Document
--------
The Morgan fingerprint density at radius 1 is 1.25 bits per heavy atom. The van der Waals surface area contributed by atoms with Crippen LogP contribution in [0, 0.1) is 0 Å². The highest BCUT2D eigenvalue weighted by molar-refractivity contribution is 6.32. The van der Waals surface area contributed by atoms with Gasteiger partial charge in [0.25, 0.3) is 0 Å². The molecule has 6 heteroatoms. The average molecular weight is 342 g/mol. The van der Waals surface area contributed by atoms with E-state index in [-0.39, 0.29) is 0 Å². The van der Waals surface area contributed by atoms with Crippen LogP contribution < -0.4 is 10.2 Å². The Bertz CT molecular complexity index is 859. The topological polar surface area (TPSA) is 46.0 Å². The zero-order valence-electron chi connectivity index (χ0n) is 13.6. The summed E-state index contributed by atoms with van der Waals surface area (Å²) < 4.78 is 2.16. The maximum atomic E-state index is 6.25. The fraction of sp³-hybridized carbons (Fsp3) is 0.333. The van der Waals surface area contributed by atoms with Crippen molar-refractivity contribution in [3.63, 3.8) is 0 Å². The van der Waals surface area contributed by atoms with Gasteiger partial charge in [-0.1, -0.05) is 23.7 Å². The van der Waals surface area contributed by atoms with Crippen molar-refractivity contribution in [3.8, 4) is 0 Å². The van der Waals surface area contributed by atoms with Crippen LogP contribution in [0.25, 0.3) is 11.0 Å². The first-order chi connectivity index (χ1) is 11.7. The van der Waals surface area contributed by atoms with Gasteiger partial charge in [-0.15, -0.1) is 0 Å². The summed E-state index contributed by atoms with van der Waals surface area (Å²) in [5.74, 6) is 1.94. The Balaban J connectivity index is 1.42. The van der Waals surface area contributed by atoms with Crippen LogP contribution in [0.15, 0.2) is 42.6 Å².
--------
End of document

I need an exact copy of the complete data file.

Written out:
The Morgan fingerprint density at radius 1 is 1.25 bits per heavy atom. The van der Waals surface area contributed by atoms with Crippen LogP contribution in [0, 0.1) is 0 Å². The highest BCUT2D eigenvalue weighted by molar-refractivity contribution is 6.32. The van der Waals surface area contributed by atoms with Gasteiger partial charge in [0.25, 0.3) is 0 Å². The molecule has 6 heteroatoms. The average molecular weight is 342 g/mol. The van der Waals surface area contributed by atoms with E-state index in [-0.39, 0.29) is 0 Å². The van der Waals surface area contributed by atoms with Crippen LogP contribution < -0.4 is 10.2 Å². The Bertz CT molecular complexity index is 859. The topological polar surface area (TPSA) is 46.0 Å². The zero-order valence-electron chi connectivity index (χ0n) is 13.6. The summed E-state index contributed by atoms with van der Waals surface area (Å²) < 4.78 is 2.16. The maximum atomic E-state index is 6.25. The fraction of sp³-hybridized carbons (Fsp3) is 0.333. The van der Waals surface area contributed by atoms with Crippen molar-refractivity contribution in [3.63, 3.8) is 0 Å². The van der Waals surface area contributed by atoms with Gasteiger partial charge in [-0.1, -0.05) is 23.7 Å². The van der Waals surface area contributed by atoms with Crippen molar-refractivity contribution in [3.8, 4) is 0 Å². The van der Waals surface area contributed by atoms with Crippen LogP contribution in [0.25, 0.3) is 11.0 Å². The first-order chi connectivity index (χ1) is 11.7. The van der Waals surface area contributed by atoms with Gasteiger partial charge in [-0.15, -0.1) is 0 Å². The summed E-state index contributed by atoms with van der Waals surface area (Å²) in [5.74, 6) is 1.94. The Balaban J connectivity index is 1.42. The van der Waals surface area contributed by atoms with Crippen LogP contribution in [0.15, 0.2) is 42.6 Å².